Real Estate Management News - 07/20/2016

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July 20, 2016
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IREM® HEADLINES
Pokemon Go: Boon or Headache for Property Managers?
President Receives “Housing Opportunity Through Modernization Act”
Grow Your Business – Classroom Premiere in Chicago. Space Running Out!

INDUSTRY HEADLINES
Prime Retail Spaces Just What the Doctor Ordered
Security Robot Suspended After Colliding With a Toddler
This Is the Future: Workplaces that Make You Healthier
Catering to the Renters of Tomorrow
'Net Zero' Green Building Certification Coming Soon
WeWork’s Biggest Competitor: Anyone and Everyone
Dorm Overflow at Ohio State to Put Scores of Students in Upscale Apartments
Land(fill) of Opportunity: Why Builders Are Turning Dumps into New Developments
Get 'Smart' in Your Apartment Home Technology
Demand for Apartments Bounces Back in Second Quarter
The Next Frontier for Green Building Is Manufacturing
How Technology Is Disrupting the Construction Industry


 
 

IREM Headlines


Pokemon Go: Boon or Headache for Property Managers?

Excerpt from the July 14, 2016 IREM Blog posting by Karen Kazmierczak

By now you’ve likely seen, heard about, or started playing the latest mobile gaming craze, Pokémon Go. Based on the Pokémon cartoon and video game franchise, the latest version of this game is played on smartphones. The game is completely GPS and map-based. Players must physically be present in certain real-world locations to capture Pokémon, get items needed to play the game from “Pokéstops”, and battle other players for control of “Gyms” on behalf of their chosen team.

Areas with large numbers of Pokémon, Pokéstops, and Gyms are seeing significant increases in foot traffic from people playing the game. The location-based nature of the game is a potential boon to retailers and other small businesses. It also can cause real headaches for property and facility managers.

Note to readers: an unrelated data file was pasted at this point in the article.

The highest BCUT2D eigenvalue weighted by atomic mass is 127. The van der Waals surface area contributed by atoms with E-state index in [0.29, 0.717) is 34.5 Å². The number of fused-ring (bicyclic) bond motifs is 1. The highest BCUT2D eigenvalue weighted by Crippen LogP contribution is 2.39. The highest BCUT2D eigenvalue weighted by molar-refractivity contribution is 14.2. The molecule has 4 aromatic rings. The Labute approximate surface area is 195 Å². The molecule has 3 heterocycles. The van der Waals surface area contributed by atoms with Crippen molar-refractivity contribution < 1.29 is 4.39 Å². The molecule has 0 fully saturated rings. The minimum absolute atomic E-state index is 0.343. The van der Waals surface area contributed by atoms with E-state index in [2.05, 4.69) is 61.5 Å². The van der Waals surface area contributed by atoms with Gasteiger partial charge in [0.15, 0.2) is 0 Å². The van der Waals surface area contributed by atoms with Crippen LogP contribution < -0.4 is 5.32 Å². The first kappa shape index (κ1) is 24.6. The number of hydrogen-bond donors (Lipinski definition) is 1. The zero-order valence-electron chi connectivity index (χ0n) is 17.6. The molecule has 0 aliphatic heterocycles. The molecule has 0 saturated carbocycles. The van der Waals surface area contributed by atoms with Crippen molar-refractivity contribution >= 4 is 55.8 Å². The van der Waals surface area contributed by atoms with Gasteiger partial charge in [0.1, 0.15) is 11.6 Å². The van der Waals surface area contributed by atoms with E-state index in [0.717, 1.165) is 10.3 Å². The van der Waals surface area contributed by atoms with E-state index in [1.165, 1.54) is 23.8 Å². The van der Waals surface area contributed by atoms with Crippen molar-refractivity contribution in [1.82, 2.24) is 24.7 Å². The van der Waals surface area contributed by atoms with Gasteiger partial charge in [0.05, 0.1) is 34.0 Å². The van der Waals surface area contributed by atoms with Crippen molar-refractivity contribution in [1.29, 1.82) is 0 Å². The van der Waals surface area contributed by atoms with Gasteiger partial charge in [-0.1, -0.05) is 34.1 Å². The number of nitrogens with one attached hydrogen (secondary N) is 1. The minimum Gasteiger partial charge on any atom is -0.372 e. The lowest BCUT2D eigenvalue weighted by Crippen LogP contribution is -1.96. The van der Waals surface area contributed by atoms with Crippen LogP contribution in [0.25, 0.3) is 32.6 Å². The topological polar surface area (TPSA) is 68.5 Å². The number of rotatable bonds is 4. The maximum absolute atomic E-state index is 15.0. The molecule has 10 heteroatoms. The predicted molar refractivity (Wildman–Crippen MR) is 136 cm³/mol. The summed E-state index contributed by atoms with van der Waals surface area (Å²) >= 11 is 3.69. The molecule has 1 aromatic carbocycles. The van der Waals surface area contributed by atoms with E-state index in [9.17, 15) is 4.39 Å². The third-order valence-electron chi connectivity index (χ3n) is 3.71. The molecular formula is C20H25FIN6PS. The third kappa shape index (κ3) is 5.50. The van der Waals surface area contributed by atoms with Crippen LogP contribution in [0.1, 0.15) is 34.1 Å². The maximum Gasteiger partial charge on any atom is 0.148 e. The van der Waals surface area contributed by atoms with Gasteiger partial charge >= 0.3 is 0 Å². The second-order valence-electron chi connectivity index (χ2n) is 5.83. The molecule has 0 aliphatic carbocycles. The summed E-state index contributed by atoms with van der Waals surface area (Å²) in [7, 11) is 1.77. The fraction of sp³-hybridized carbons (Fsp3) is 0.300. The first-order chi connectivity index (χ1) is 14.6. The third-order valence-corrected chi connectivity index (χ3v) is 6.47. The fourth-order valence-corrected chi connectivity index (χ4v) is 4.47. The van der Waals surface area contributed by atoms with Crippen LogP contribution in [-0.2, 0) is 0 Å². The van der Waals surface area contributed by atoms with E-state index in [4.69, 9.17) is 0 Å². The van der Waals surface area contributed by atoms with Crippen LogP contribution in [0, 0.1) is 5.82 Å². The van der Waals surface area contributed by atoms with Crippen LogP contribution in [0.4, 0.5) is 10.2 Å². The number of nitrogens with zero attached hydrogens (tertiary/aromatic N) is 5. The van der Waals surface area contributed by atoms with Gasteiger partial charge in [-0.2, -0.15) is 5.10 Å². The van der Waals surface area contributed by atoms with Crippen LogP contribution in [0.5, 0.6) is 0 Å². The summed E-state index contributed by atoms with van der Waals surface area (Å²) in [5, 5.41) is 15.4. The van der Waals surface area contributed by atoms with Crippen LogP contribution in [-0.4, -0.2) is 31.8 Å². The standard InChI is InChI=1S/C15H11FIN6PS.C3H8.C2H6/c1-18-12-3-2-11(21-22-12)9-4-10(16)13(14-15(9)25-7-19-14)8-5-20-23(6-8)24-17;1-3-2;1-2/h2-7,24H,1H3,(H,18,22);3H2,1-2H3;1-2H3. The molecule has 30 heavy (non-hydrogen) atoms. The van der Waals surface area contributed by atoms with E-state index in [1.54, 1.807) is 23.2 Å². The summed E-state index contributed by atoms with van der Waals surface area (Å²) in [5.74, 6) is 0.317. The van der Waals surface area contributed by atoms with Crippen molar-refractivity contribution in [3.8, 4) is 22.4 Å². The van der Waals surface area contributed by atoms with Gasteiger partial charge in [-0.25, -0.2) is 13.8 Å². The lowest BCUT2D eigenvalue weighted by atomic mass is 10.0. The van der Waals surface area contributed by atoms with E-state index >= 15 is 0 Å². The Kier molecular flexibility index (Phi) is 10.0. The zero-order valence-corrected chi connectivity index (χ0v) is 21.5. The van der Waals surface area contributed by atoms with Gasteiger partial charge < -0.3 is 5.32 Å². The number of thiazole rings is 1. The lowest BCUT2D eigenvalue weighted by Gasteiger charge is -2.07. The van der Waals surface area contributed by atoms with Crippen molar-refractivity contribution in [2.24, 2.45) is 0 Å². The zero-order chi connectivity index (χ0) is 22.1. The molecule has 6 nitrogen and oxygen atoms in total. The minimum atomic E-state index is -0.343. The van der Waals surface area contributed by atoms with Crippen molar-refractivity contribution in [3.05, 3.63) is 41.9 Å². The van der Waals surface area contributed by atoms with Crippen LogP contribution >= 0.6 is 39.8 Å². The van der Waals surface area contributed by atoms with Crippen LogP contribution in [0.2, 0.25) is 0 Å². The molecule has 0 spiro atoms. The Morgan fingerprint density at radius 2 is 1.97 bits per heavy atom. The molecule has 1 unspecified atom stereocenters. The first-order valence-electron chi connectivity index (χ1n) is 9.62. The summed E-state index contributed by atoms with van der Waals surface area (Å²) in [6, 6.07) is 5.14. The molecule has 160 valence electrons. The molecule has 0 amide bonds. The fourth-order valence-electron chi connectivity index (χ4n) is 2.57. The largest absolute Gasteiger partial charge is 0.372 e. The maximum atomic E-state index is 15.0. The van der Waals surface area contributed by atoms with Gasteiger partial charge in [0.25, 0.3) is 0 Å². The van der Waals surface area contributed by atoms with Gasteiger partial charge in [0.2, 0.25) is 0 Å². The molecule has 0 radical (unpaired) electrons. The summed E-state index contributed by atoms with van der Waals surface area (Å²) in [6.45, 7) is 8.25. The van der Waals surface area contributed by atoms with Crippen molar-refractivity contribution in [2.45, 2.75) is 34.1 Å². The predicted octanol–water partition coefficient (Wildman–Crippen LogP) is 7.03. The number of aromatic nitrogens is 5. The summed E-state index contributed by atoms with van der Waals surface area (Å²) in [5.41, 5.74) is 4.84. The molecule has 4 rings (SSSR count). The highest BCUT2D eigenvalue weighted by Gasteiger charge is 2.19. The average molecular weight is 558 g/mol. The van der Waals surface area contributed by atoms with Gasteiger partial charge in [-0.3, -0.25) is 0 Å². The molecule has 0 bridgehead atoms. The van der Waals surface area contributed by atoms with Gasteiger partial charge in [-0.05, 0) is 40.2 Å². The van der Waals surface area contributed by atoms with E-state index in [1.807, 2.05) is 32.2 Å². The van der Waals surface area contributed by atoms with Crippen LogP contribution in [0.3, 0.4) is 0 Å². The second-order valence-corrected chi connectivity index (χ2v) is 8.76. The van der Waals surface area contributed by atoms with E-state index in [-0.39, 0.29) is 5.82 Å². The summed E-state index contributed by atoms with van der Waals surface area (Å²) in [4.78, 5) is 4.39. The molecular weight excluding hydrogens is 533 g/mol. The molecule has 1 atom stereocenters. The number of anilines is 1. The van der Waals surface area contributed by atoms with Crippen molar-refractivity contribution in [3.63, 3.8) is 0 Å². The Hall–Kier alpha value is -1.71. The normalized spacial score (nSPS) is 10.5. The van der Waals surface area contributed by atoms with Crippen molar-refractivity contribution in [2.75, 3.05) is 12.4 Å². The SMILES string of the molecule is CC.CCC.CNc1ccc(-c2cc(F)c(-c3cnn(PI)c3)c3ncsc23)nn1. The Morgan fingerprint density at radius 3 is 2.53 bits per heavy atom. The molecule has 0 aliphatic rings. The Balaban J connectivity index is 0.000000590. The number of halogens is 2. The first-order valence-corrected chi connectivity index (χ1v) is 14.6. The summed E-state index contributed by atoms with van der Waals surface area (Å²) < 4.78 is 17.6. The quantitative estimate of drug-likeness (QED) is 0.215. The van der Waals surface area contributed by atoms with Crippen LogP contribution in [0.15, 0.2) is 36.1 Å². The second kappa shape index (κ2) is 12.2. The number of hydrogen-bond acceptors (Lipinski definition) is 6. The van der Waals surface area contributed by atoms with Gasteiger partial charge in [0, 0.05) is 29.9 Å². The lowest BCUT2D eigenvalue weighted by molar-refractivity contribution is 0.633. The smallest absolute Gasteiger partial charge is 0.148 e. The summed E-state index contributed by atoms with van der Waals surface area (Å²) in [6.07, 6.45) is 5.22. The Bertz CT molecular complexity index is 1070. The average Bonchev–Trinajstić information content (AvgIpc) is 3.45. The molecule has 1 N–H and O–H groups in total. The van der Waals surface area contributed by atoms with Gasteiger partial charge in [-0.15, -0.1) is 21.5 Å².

There are general safety issues managers should always be aware of, but location-based games of this sort can highlight issues that may have previously been neglected.
  1. Players may wander into surprising areas in search of Pokémon, which are not necessarily found along sidewalks or paths. If you have unsecured or broken fences or other barriers intended to keep the public out of private or unsafe areas, consider securing them.
  2. Despite in-game warnings about paying attention to your surroundings, players may have their heads down looking at their devices while walking. In public areas, look for trip/fall hazards (even off paths or sidewalks) and fix or clearly mark them.
  3. If your property or facility is the location of a Pokéstop or Gym, there may be unusual numbers of people coming at all hours of the day or night. Communicate with your security staff and tenants/residents, if necessary, who may not be aware of the reason behind the increased traffic.
  4. If your property or facility is an unsafe or inappropriate location to play the game, you may need to create signage asking players to go elsewhere.
Chances are, location-based games like Pokémon Go are here to stay. Property managers should make sure they are prepared to take advantages of opportunities and mitigate potential risks as the virtual world interacts with real estate and real life.

Read the full IREM Blog posting for additional information.
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President Receives “Housing Opportunity Through Modernization Act”

On July 14, in a quiet and quick move, the “Housing Opportunity Through Modernization Act” (H.R.3700) passed out of the U.S. Senate by Unanimous Consent. The legislation now heads to the President’s desk for his signature.